Fourteen soldiers were killed after their patrol was ambushed in northern Burkina Faso in one of the worst attacks on the army during a five-year-old jihadist insurgency, the government said.
The attack took place Wednesday in the country’s north, near the border with Mali and Niger, and came ahead of presidential and legislative elections on November 22.
“A convoy of the Tin-Akoff military detachment” was ambushed by “armed terrorist groups”, government spokesperson Remis Fulgance Dandjinou said on Thursday.
Northern Burkina Faso has been badly hit by jihadists who began making incursions from neighbouring Mali in 2015.
The attacks have left at least 1,200 people dead and forced more than a million from their homes.
The most recent was in October, when gunmen executed 24 internally displaced people in the northern town of Pissila.
President Roch Marc Christian Kabore, who is seeking a second term, launched his campaign last week by promising to bring back “peace” to the country.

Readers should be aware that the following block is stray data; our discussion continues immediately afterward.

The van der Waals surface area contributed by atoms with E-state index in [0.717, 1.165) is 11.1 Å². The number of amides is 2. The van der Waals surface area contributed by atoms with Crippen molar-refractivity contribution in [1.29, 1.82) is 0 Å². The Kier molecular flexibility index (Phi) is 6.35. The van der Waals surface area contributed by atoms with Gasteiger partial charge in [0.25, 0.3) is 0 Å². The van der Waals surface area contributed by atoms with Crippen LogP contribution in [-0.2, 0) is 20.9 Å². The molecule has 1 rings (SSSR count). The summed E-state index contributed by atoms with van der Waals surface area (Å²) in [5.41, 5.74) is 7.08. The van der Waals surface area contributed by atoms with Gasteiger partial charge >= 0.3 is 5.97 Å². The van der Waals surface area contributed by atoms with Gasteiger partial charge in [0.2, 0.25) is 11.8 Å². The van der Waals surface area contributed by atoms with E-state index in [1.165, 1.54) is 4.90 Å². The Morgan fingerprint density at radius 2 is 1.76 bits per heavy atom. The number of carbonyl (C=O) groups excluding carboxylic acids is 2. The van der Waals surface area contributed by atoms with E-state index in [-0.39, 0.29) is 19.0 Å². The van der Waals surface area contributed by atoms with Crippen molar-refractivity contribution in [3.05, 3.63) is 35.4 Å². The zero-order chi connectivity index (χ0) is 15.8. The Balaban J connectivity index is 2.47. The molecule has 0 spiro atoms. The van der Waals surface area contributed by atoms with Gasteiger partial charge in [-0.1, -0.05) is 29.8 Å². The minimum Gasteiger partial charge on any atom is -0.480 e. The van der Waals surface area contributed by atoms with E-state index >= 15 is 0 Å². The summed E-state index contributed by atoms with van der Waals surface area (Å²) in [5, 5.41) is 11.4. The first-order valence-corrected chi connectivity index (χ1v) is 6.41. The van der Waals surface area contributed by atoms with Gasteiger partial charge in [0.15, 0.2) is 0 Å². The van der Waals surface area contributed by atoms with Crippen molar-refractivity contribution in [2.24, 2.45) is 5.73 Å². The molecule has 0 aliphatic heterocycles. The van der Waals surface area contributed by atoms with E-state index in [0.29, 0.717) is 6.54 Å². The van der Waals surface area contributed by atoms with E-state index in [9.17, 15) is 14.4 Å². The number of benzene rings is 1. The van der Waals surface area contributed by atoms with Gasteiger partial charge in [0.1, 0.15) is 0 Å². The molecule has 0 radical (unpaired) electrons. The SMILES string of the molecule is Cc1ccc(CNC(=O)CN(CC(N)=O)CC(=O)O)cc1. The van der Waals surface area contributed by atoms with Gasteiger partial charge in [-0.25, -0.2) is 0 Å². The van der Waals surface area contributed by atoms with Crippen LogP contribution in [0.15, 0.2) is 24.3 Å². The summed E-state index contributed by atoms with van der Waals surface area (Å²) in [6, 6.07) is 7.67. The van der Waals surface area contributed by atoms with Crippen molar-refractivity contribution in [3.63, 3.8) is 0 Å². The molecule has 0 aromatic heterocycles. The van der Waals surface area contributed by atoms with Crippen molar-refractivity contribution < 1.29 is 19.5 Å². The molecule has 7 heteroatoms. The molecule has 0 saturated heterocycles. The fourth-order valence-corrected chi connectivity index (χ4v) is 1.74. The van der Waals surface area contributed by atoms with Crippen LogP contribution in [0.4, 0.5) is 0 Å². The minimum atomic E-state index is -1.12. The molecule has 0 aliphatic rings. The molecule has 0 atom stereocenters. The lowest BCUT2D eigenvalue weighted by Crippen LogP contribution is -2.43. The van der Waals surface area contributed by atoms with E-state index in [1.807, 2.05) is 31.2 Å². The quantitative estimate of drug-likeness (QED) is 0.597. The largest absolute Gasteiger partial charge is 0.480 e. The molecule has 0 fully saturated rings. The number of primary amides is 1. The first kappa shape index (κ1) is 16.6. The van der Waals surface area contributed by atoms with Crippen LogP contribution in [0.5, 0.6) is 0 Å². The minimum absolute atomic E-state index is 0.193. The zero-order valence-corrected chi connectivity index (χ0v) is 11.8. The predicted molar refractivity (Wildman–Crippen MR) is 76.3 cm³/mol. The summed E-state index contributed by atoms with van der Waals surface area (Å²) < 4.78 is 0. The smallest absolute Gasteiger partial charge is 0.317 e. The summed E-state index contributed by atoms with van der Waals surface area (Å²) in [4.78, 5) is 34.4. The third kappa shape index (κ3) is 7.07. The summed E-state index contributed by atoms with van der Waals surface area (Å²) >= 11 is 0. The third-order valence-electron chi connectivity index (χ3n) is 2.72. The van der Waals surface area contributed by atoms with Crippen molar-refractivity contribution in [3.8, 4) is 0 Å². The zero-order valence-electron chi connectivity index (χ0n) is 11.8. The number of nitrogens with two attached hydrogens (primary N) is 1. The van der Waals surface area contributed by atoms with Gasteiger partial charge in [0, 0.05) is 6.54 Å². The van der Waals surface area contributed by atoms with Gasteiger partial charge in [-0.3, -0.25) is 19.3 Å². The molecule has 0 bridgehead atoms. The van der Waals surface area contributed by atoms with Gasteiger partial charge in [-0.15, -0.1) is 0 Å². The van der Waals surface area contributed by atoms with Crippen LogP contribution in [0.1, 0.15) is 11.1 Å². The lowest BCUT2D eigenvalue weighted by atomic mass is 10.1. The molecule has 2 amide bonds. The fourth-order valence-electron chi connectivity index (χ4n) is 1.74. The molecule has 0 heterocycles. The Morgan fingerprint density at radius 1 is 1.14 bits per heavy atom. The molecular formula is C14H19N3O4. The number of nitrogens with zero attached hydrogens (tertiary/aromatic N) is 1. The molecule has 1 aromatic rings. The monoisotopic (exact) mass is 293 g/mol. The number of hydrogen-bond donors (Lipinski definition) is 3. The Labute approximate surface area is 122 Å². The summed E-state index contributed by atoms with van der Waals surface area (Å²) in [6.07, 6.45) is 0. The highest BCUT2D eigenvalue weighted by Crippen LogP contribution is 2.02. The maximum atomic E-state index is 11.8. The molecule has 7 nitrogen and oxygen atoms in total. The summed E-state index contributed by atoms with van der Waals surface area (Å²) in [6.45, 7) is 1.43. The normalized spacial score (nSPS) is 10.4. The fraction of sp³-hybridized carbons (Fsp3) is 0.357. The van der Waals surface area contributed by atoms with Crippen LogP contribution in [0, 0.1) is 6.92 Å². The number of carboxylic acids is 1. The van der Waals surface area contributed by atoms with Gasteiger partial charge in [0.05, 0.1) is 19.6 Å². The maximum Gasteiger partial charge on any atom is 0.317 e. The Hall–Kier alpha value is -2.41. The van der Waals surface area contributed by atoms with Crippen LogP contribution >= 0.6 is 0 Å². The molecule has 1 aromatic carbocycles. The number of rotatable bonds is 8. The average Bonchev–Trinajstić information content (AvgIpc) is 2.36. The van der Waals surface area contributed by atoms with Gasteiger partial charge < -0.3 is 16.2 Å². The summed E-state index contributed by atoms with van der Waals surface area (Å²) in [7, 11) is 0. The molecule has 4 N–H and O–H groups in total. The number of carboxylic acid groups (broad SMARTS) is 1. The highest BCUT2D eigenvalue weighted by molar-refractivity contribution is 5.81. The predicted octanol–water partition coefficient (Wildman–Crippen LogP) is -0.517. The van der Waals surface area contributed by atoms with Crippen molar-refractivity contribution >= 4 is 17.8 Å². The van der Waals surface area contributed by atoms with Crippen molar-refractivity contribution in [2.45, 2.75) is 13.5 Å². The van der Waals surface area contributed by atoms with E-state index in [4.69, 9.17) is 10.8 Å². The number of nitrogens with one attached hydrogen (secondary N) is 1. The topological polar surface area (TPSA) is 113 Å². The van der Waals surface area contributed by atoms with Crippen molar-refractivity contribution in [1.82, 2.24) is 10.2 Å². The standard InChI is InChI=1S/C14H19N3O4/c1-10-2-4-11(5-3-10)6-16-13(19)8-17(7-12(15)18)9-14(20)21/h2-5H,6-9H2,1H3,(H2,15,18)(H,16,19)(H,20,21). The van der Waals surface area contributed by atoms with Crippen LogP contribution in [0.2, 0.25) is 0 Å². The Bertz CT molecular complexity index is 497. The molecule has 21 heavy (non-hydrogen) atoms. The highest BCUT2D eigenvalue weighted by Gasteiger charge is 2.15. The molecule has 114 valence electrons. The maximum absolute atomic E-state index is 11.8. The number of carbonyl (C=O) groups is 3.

But his critics say he has been unable to confront the growing jihadist threat during his first term.
The violence will prevent residents of almost 1,500 villages out of some 8,000 in the country from taking part in the vote.
In September, parliament passed a law allowing the results to be validated even if polling did not take place everywhere.
Burkina Faso is one of the world’s poorest countries and its armed forces are under-equipped.
Last year, jihadist attacks and ethnic violence fomented by the insurgency killed at least 4,000 people in Burkina Faso, Mali and Niger, according to the UN.